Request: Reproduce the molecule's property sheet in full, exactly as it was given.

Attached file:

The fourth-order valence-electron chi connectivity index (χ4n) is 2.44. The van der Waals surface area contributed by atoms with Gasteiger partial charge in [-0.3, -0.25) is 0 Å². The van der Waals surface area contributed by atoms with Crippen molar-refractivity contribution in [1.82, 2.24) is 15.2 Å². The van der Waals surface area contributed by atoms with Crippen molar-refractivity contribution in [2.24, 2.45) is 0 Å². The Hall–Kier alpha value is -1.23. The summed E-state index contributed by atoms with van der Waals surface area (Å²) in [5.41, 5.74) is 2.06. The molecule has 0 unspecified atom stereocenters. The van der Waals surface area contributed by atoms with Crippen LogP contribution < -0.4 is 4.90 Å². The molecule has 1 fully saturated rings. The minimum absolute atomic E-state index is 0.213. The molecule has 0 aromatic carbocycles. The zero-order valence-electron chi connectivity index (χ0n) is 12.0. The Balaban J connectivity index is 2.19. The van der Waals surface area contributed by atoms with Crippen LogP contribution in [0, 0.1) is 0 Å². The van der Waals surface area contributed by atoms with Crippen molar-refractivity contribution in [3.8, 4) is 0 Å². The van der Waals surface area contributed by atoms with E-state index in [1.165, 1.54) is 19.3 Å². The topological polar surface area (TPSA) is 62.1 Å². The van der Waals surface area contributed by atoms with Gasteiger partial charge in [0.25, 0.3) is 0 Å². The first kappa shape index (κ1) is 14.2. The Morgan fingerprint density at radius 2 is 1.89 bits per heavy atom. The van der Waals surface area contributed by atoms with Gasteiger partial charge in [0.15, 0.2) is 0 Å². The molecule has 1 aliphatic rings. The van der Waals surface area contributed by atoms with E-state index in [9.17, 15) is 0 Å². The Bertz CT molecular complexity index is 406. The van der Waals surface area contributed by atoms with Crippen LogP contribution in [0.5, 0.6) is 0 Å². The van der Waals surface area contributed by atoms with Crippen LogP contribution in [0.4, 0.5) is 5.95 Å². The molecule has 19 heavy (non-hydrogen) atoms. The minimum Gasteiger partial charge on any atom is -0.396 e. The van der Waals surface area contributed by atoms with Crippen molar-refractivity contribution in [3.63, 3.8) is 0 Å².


The fourth-order valence-electron chi connectivity index (χ4n) is 2.44. The van der Waals surface area contributed by atoms with Gasteiger partial charge in [-0.3, -0.25) is 0 Å². The van der Waals surface area contributed by atoms with Crippen molar-refractivity contribution in [1.82, 2.24) is 15.2 Å². The van der Waals surface area contributed by atoms with Crippen molar-refractivity contribution in [2.24, 2.45) is 0 Å². The Hall–Kier alpha value is -1.23. The summed E-state index contributed by atoms with van der Waals surface area (Å²) in [5.41, 5.74) is 2.06. The molecule has 0 unspecified atom stereocenters. The van der Waals surface area contributed by atoms with Crippen LogP contribution < -0.4 is 4.90 Å². The molecule has 1 fully saturated rings. The minimum absolute atomic E-state index is 0.213. The molecule has 0 aromatic carbocycles. The zero-order valence-electron chi connectivity index (χ0n) is 12.0. The Balaban J connectivity index is 2.19. The van der Waals surface area contributed by atoms with Crippen LogP contribution in [0, 0.1) is 0 Å². The van der Waals surface area contributed by atoms with Crippen molar-refractivity contribution in [3.8, 4) is 0 Å². The van der Waals surface area contributed by atoms with E-state index in [1.165, 1.54) is 19.3 Å². The topological polar surface area (TPSA) is 62.1 Å². The van der Waals surface area contributed by atoms with Gasteiger partial charge in [0.25, 0.3) is 0 Å². The first kappa shape index (κ1) is 14.2. The Morgan fingerprint density at radius 2 is 1.89 bits per heavy atom. The van der Waals surface area contributed by atoms with Gasteiger partial charge in [0.15, 0.2) is 0 Å². The molecule has 1 aliphatic rings. The van der Waals surface area contributed by atoms with E-state index in [9.17, 15) is 0 Å². The Bertz CT molecular complexity index is 406. The van der Waals surface area contributed by atoms with Crippen LogP contribution in [0.5, 0.6) is 0 Å². The van der Waals surface area contributed by atoms with Crippen LogP contribution in [0.4, 0.5) is 5.95 Å². The molecule has 19 heavy (non-hydrogen) atoms. The minimum Gasteiger partial charge on any atom is -0.396 e. The van der Waals surface area contributed by atoms with Crippen molar-refractivity contribution in [3.63, 3.8) is 0 Å².